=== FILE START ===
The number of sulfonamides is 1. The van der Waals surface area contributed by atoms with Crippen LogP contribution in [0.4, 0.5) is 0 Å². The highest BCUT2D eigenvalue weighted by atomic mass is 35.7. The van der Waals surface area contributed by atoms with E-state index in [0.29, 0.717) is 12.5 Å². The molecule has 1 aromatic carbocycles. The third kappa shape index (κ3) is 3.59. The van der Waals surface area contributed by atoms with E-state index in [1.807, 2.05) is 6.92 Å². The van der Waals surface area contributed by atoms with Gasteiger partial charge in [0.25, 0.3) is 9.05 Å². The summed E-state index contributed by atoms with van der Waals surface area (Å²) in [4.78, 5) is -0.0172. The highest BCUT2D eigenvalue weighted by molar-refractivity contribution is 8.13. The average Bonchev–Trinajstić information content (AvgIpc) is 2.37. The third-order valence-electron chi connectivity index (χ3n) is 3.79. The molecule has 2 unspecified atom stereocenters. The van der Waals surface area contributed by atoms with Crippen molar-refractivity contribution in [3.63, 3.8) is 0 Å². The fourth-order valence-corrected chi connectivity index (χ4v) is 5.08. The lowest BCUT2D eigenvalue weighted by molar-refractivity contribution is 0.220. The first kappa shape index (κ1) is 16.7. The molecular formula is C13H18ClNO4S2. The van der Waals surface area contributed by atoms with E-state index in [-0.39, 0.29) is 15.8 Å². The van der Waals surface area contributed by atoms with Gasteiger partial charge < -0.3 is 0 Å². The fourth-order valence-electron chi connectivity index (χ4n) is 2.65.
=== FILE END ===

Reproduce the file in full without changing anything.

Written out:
The number of sulfonamides is 1. The van der Waals surface area contributed by atoms with Crippen LogP contribution in [0.4, 0.5) is 0 Å². The highest BCUT2D eigenvalue weighted by atomic mass is 35.7. The van der Waals surface area contributed by atoms with E-state index in [0.29, 0.717) is 12.5 Å². The molecule has 1 aromatic carbocycles. The third kappa shape index (κ3) is 3.59. The van der Waals surface area contributed by atoms with E-state index in [1.807, 2.05) is 6.92 Å². The van der Waals surface area contributed by atoms with Gasteiger partial charge in [0.25, 0.3) is 9.05 Å². The summed E-state index contributed by atoms with van der Waals surface area (Å²) in [4.78, 5) is -0.0172. The highest BCUT2D eigenvalue weighted by molar-refractivity contribution is 8.13. The average Bonchev–Trinajstić information content (AvgIpc) is 2.37. The third-order valence-electron chi connectivity index (χ3n) is 3.79. The molecule has 2 unspecified atom stereocenters. The van der Waals surface area contributed by atoms with Crippen molar-refractivity contribution in [3.63, 3.8) is 0 Å². The fourth-order valence-corrected chi connectivity index (χ4v) is 5.08. The lowest BCUT2D eigenvalue weighted by molar-refractivity contribution is 0.220. The first kappa shape index (κ1) is 16.7. The molecular formula is C13H18ClNO4S2. The van der Waals surface area contributed by atoms with E-state index in [-0.39, 0.29) is 15.8 Å². The van der Waals surface area contributed by atoms with Gasteiger partial charge < -0.3 is 0 Å². The fourth-order valence-electron chi connectivity index (χ4n) is 2.65.